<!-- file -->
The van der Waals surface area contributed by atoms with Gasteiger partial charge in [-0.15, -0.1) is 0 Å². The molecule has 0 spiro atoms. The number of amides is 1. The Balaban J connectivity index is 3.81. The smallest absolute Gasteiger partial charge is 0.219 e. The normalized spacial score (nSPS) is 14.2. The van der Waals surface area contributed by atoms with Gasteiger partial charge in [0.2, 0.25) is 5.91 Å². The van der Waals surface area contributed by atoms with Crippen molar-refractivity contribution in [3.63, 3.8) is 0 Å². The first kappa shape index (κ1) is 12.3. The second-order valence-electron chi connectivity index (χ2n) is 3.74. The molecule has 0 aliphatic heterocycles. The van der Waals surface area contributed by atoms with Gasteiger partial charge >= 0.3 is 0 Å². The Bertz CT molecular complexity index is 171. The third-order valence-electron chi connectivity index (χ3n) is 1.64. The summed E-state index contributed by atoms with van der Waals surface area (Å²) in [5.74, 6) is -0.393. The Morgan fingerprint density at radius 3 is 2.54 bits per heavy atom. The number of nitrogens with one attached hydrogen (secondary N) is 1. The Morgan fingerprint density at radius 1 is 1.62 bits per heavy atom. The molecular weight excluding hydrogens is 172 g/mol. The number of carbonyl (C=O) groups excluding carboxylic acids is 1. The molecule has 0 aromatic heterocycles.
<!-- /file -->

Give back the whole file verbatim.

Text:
The van der Waals surface area contributed by atoms with Gasteiger partial charge in [-0.15, -0.1) is 0 Å². The molecule has 0 spiro atoms. The number of amides is 1. The Balaban J connectivity index is 3.81. The smallest absolute Gasteiger partial charge is 0.219 e. The normalized spacial score (nSPS) is 14.2. The van der Waals surface area contributed by atoms with Gasteiger partial charge in [0.2, 0.25) is 5.91 Å². The van der Waals surface area contributed by atoms with Crippen molar-refractivity contribution in [3.63, 3.8) is 0 Å². The first kappa shape index (κ1) is 12.3. The second-order valence-electron chi connectivity index (χ2n) is 3.74. The molecule has 0 aliphatic heterocycles. The van der Waals surface area contributed by atoms with Gasteiger partial charge >= 0.3 is 0 Å². The Bertz CT molecular complexity index is 171. The third-order valence-electron chi connectivity index (χ3n) is 1.64. The summed E-state index contributed by atoms with van der Waals surface area (Å²) in [5.74, 6) is -0.393. The Morgan fingerprint density at radius 3 is 2.54 bits per heavy atom. The number of nitrogens with one attached hydrogen (secondary N) is 1. The Morgan fingerprint density at radius 1 is 1.62 bits per heavy atom. The molecular weight excluding hydrogens is 172 g/mol. The number of carbonyl (C=O) groups excluding carboxylic acids is 1. The molecule has 0 aromatic heterocycles.